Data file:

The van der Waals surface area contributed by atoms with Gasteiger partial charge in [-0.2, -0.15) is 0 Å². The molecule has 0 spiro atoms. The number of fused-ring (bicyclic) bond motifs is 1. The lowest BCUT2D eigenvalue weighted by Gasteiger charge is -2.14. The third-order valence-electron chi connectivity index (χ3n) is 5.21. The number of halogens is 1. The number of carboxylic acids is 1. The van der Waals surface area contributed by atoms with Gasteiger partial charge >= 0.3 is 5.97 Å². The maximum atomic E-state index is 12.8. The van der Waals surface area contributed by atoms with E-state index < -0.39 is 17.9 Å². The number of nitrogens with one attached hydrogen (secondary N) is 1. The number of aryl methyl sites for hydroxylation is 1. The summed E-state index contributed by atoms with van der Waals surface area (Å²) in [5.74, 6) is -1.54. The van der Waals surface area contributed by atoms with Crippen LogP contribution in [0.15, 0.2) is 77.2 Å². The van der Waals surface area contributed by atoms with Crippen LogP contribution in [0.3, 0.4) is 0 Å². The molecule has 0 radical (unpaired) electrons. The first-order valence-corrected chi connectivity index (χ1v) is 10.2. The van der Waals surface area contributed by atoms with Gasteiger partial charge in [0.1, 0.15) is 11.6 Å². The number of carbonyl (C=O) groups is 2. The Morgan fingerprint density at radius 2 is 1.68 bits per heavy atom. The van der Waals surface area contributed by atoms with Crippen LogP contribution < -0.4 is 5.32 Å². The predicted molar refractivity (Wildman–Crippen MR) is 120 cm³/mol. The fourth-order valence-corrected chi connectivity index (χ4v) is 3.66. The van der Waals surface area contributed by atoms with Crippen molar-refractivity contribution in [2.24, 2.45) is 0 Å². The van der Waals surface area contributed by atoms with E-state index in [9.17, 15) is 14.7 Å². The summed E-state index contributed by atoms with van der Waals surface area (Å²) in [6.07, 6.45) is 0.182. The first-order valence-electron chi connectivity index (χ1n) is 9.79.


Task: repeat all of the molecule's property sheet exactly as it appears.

The van der Waals surface area contributed by atoms with Gasteiger partial charge in [-0.2, -0.15) is 0 Å². The molecule has 0 spiro atoms. The number of fused-ring (bicyclic) bond motifs is 1. The lowest BCUT2D eigenvalue weighted by Gasteiger charge is -2.14. The third-order valence-electron chi connectivity index (χ3n) is 5.21. The number of halogens is 1. The number of carboxylic acids is 1. The van der Waals surface area contributed by atoms with Gasteiger partial charge >= 0.3 is 5.97 Å². The maximum atomic E-state index is 12.8. The van der Waals surface area contributed by atoms with E-state index < -0.39 is 17.9 Å². The number of nitrogens with one attached hydrogen (secondary N) is 1. The number of aryl methyl sites for hydroxylation is 1. The summed E-state index contributed by atoms with van der Waals surface area (Å²) in [5.74, 6) is -1.54. The van der Waals surface area contributed by atoms with Crippen LogP contribution in [0.15, 0.2) is 77.2 Å². The van der Waals surface area contributed by atoms with Crippen LogP contribution in [0.3, 0.4) is 0 Å². The molecule has 0 radical (unpaired) electrons. The first-order valence-corrected chi connectivity index (χ1v) is 10.2. The van der Waals surface area contributed by atoms with Gasteiger partial charge in [0.1, 0.15) is 11.6 Å². The number of carbonyl (C=O) groups is 2. The Morgan fingerprint density at radius 2 is 1.68 bits per heavy atom. The van der Waals surface area contributed by atoms with Crippen LogP contribution < -0.4 is 5.32 Å². The predicted molar refractivity (Wildman–Crippen MR) is 120 cm³/mol. The fourth-order valence-corrected chi connectivity index (χ4v) is 3.66. The van der Waals surface area contributed by atoms with Crippen molar-refractivity contribution in [2.24, 2.45) is 0 Å². The van der Waals surface area contributed by atoms with E-state index in [9.17, 15) is 14.7 Å². The summed E-state index contributed by atoms with van der Waals surface area (Å²) in [6.07, 6.45) is 0.182. The first-order valence-electron chi connectivity index (χ1n) is 9.79.